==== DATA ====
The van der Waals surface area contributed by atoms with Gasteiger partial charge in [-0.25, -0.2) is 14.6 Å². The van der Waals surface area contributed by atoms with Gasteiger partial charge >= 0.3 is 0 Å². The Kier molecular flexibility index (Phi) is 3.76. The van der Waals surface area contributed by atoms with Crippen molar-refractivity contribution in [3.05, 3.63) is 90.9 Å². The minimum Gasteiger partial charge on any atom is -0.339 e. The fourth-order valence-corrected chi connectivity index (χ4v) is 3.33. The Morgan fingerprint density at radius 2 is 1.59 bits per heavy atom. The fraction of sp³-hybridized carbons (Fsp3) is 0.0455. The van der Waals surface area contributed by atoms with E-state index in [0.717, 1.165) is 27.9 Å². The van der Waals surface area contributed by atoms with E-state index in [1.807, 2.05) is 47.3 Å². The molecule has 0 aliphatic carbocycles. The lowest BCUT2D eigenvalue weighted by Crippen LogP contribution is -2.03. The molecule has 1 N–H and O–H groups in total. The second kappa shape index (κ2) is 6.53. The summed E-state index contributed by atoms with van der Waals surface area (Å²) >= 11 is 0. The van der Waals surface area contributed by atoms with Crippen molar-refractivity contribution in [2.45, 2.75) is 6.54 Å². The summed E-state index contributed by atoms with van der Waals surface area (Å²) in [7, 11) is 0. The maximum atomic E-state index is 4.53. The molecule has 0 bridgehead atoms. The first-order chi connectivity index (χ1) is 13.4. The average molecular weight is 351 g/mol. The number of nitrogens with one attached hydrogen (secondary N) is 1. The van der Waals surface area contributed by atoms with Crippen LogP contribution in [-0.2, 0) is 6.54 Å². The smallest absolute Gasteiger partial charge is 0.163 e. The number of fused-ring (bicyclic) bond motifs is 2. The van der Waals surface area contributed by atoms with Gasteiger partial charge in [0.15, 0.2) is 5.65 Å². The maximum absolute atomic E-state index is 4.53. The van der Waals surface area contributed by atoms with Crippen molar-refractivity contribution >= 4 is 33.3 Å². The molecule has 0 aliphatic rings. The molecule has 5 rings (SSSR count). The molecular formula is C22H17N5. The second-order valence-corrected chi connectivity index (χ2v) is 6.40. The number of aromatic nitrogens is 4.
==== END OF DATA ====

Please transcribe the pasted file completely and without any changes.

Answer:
The van der Waals surface area contributed by atoms with Gasteiger partial charge in [-0.25, -0.2) is 14.6 Å². The van der Waals surface area contributed by atoms with Gasteiger partial charge >= 0.3 is 0 Å². The Kier molecular flexibility index (Phi) is 3.76. The van der Waals surface area contributed by atoms with Crippen molar-refractivity contribution in [3.05, 3.63) is 90.9 Å². The minimum Gasteiger partial charge on any atom is -0.339 e. The fourth-order valence-corrected chi connectivity index (χ4v) is 3.33. The Morgan fingerprint density at radius 2 is 1.59 bits per heavy atom. The fraction of sp³-hybridized carbons (Fsp3) is 0.0455. The van der Waals surface area contributed by atoms with E-state index in [0.717, 1.165) is 27.9 Å². The van der Waals surface area contributed by atoms with E-state index in [1.807, 2.05) is 47.3 Å². The molecule has 0 aliphatic carbocycles. The lowest BCUT2D eigenvalue weighted by Crippen LogP contribution is -2.03. The molecule has 1 N–H and O–H groups in total. The second kappa shape index (κ2) is 6.53. The summed E-state index contributed by atoms with van der Waals surface area (Å²) >= 11 is 0. The van der Waals surface area contributed by atoms with Crippen molar-refractivity contribution in [2.45, 2.75) is 6.54 Å². The summed E-state index contributed by atoms with van der Waals surface area (Å²) in [7, 11) is 0. The maximum atomic E-state index is 4.53. The molecule has 0 bridgehead atoms. The first-order chi connectivity index (χ1) is 13.4. The average molecular weight is 351 g/mol. The number of nitrogens with one attached hydrogen (secondary N) is 1. The van der Waals surface area contributed by atoms with Crippen LogP contribution in [-0.2, 0) is 6.54 Å². The smallest absolute Gasteiger partial charge is 0.163 e. The number of fused-ring (bicyclic) bond motifs is 2. The van der Waals surface area contributed by atoms with Gasteiger partial charge in [0.15, 0.2) is 5.65 Å². The maximum absolute atomic E-state index is 4.53. The van der Waals surface area contributed by atoms with Crippen molar-refractivity contribution >= 4 is 33.3 Å². The molecule has 0 aliphatic rings. The molecule has 5 rings (SSSR count). The molecular formula is C22H17N5. The second-order valence-corrected chi connectivity index (χ2v) is 6.40. The number of aromatic nitrogens is 4.